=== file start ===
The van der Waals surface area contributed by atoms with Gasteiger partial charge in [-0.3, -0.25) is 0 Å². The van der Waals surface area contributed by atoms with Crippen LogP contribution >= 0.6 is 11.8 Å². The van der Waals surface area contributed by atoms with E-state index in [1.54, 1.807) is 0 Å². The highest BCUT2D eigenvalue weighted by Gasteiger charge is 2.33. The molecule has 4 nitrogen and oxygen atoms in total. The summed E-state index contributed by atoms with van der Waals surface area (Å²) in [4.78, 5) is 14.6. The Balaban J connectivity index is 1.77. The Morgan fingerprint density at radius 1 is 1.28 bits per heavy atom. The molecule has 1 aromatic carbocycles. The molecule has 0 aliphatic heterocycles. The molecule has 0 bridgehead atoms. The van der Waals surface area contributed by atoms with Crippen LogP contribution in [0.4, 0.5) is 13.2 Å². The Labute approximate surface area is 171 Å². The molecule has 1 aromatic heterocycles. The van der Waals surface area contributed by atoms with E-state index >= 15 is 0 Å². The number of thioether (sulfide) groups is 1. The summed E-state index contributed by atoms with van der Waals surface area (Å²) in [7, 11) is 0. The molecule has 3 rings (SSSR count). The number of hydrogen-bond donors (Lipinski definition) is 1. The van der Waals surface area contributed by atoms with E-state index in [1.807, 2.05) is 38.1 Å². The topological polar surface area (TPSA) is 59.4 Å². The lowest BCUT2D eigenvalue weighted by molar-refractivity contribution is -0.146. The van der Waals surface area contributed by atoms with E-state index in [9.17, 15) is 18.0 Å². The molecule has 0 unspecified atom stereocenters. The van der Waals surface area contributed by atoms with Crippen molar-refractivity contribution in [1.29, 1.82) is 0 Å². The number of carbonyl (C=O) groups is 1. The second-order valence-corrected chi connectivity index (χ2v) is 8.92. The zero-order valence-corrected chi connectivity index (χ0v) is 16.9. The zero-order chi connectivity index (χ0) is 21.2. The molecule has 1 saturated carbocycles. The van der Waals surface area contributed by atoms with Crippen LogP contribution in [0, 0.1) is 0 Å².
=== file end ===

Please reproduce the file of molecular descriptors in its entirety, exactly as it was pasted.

The van der Waals surface area contributed by atoms with Gasteiger partial charge in [-0.3, -0.25) is 0 Å². The van der Waals surface area contributed by atoms with Crippen LogP contribution >= 0.6 is 11.8 Å². The van der Waals surface area contributed by atoms with E-state index in [1.54, 1.807) is 0 Å². The highest BCUT2D eigenvalue weighted by Gasteiger charge is 2.33. The molecule has 4 nitrogen and oxygen atoms in total. The summed E-state index contributed by atoms with van der Waals surface area (Å²) in [4.78, 5) is 14.6. The Balaban J connectivity index is 1.77. The Morgan fingerprint density at radius 1 is 1.28 bits per heavy atom. The molecule has 1 aromatic carbocycles. The molecule has 0 aliphatic heterocycles. The molecule has 0 bridgehead atoms. The van der Waals surface area contributed by atoms with Crippen LogP contribution in [0.4, 0.5) is 13.2 Å². The Labute approximate surface area is 171 Å². The molecule has 1 aromatic heterocycles. The van der Waals surface area contributed by atoms with E-state index >= 15 is 0 Å². The number of thioether (sulfide) groups is 1. The summed E-state index contributed by atoms with van der Waals surface area (Å²) in [7, 11) is 0. The molecule has 3 rings (SSSR count). The number of hydrogen-bond donors (Lipinski definition) is 1. The van der Waals surface area contributed by atoms with E-state index in [1.807, 2.05) is 38.1 Å². The topological polar surface area (TPSA) is 59.4 Å². The lowest BCUT2D eigenvalue weighted by molar-refractivity contribution is -0.146. The van der Waals surface area contributed by atoms with E-state index in [9.17, 15) is 18.0 Å². The molecule has 0 unspecified atom stereocenters. The van der Waals surface area contributed by atoms with Crippen molar-refractivity contribution in [1.29, 1.82) is 0 Å². The number of carbonyl (C=O) groups is 1. The second-order valence-corrected chi connectivity index (χ2v) is 8.92. The zero-order valence-corrected chi connectivity index (χ0v) is 16.9. The zero-order chi connectivity index (χ0) is 21.2. The molecule has 1 saturated carbocycles. The van der Waals surface area contributed by atoms with Crippen LogP contribution in [0, 0.1) is 0 Å².